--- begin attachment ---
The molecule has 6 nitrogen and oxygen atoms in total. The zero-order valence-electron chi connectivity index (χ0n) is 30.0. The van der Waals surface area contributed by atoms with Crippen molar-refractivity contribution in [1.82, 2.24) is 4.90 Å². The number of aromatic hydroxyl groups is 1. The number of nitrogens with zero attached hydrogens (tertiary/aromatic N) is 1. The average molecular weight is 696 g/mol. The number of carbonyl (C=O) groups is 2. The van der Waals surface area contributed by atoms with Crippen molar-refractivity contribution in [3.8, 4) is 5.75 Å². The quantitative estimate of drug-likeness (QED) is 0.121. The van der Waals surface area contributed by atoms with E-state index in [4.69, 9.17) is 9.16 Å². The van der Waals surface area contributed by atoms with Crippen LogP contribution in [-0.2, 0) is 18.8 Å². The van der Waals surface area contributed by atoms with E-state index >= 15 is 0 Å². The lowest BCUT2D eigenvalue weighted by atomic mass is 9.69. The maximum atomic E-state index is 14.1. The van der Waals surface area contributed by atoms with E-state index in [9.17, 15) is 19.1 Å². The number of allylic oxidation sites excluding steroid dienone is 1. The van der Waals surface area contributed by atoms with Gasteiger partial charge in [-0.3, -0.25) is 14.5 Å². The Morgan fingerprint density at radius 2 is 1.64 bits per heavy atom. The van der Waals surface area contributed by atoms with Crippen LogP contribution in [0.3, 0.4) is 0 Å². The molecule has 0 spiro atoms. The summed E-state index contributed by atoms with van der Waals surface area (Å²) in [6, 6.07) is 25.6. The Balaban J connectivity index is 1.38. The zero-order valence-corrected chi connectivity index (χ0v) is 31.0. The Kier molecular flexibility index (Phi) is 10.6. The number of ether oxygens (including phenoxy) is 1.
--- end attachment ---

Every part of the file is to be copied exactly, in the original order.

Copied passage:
The molecule has 6 nitrogen and oxygen atoms in total. The zero-order valence-electron chi connectivity index (χ0n) is 30.0. The van der Waals surface area contributed by atoms with Crippen molar-refractivity contribution in [1.82, 2.24) is 4.90 Å². The number of aromatic hydroxyl groups is 1. The number of nitrogens with zero attached hydrogens (tertiary/aromatic N) is 1. The average molecular weight is 696 g/mol. The number of carbonyl (C=O) groups is 2. The van der Waals surface area contributed by atoms with Crippen molar-refractivity contribution in [3.8, 4) is 5.75 Å². The quantitative estimate of drug-likeness (QED) is 0.121. The van der Waals surface area contributed by atoms with E-state index in [4.69, 9.17) is 9.16 Å². The van der Waals surface area contributed by atoms with Crippen LogP contribution in [-0.2, 0) is 18.8 Å². The van der Waals surface area contributed by atoms with E-state index >= 15 is 0 Å². The lowest BCUT2D eigenvalue weighted by atomic mass is 9.69. The maximum atomic E-state index is 14.1. The van der Waals surface area contributed by atoms with E-state index in [9.17, 15) is 19.1 Å². The number of allylic oxidation sites excluding steroid dienone is 1. The van der Waals surface area contributed by atoms with Gasteiger partial charge in [-0.3, -0.25) is 14.5 Å². The Morgan fingerprint density at radius 2 is 1.64 bits per heavy atom. The van der Waals surface area contributed by atoms with Crippen LogP contribution in [0.3, 0.4) is 0 Å². The molecule has 0 spiro atoms. The summed E-state index contributed by atoms with van der Waals surface area (Å²) in [6, 6.07) is 25.6. The Balaban J connectivity index is 1.38. The zero-order valence-corrected chi connectivity index (χ0v) is 31.0. The Kier molecular flexibility index (Phi) is 10.6. The number of ether oxygens (including phenoxy) is 1.